A unanimous voice vote by the Wisconsin Senate on a piece of legislation is a rare occurrence. But that’s what happened on April 19 when state senators approved a bill to undo a decision by the Wisconsin Supreme Court regarding public records.
Senate Bill 117, sponsored by Sen. Duey Stroebel, R-Saukville, and Rep. Todd Novak, R-Dodgeville, would allow a judge to decide whether a records requester is entitled to attorney fees regardless of when a stalled request for public documents is finally fulfilled.
In an opinion issued last July in a case called Friends of Frame Park v. the City of Waukesha, the state Supreme Court held that if a governmental entity releases records after a suit has been filed but before a court has acted on the case, the requester is not entitled to recover attorney fees and costs.
The court based its decision on a narrow interpretation of the word “prevail” in the public records statute. It ruled that a judge must affirmatively order a unit of government to turn over public records for a requester to prevail. This effectively allows government actors to hold onto records until a requester files a lawsuit, knowing they face no penalty if they turn over the records before a judge has a chance to act.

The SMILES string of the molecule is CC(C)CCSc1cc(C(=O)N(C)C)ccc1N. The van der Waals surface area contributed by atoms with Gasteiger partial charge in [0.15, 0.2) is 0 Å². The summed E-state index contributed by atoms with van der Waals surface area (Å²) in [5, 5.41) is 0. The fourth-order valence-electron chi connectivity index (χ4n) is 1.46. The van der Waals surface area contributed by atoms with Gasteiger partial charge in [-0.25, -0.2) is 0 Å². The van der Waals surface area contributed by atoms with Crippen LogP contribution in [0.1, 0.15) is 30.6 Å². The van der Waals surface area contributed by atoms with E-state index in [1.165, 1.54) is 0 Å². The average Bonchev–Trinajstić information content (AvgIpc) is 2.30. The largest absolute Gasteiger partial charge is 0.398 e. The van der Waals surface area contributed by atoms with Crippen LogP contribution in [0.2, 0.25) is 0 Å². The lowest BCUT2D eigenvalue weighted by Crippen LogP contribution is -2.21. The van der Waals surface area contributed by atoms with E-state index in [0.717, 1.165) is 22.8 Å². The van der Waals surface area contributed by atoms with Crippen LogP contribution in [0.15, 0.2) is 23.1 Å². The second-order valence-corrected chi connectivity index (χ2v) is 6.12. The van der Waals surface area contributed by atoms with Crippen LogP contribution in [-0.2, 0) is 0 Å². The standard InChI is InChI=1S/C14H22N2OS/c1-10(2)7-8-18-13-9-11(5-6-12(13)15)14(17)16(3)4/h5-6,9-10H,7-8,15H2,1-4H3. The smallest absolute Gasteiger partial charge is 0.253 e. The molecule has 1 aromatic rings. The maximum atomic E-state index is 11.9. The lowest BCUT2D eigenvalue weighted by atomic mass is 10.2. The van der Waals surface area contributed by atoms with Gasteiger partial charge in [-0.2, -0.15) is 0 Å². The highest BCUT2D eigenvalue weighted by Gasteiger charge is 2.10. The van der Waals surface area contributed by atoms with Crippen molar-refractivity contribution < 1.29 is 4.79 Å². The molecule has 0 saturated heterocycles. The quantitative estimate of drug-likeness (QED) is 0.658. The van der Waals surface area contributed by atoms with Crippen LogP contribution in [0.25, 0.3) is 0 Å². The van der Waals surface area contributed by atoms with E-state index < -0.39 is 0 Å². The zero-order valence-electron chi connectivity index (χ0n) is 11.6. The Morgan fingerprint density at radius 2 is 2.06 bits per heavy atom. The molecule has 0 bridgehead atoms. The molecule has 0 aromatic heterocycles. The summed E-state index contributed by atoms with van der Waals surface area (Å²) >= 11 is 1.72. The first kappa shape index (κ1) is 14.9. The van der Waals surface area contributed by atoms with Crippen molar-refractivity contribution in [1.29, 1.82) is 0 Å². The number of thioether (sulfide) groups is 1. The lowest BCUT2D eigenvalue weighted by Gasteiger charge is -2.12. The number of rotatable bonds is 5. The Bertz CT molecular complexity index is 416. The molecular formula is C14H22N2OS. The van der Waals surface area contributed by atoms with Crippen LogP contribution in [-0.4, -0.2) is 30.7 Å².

Prior to the decision, a broader definition of “prevail” was used, allowing for fee recovery in cases where the filing of a lawsuit was deemed a substantial factor in securing the records’ release. By codifying the previously used broader definition of “prevail” in Wisconsin statutes, SB 117 will remove the perverse incentive for governments to hold on to records until a lawsuit is filed.
The Wisconsin Newspaper Association believes that transparency in government is essential to a democratic society. It helps ensure that government business is being conducted fairly and ethically. The new standard created by Friends of Frame Park threatens the ability of the public, including the media, to access information about the workings of government.
Newspapers are the eyes and the ears of the communities they serve, and accessing public records is an integral part of the reporting process. In most instances, public records are readily available. But in those cases when access is denied, newspapers often turn to the courts.
Litigation over wrongfully denied records can be expensive. Raising the bar on when requesters can recover attorney fees will have a tremendous chilling effect on the media and the public's ability to pursue public documents. If left to stand, this decision will make it financially difficult to keep government agencies accountable.
SB 117 now heads to the state Assembly, where it will be assigned to a committee for consideration. Citizens who support the public’s right to access government information should urge their state representatives to support this bill. While they’re at it, they should also thank their state senators for helping ensure that Wisconsin’s rich history of transparency in government is upheld.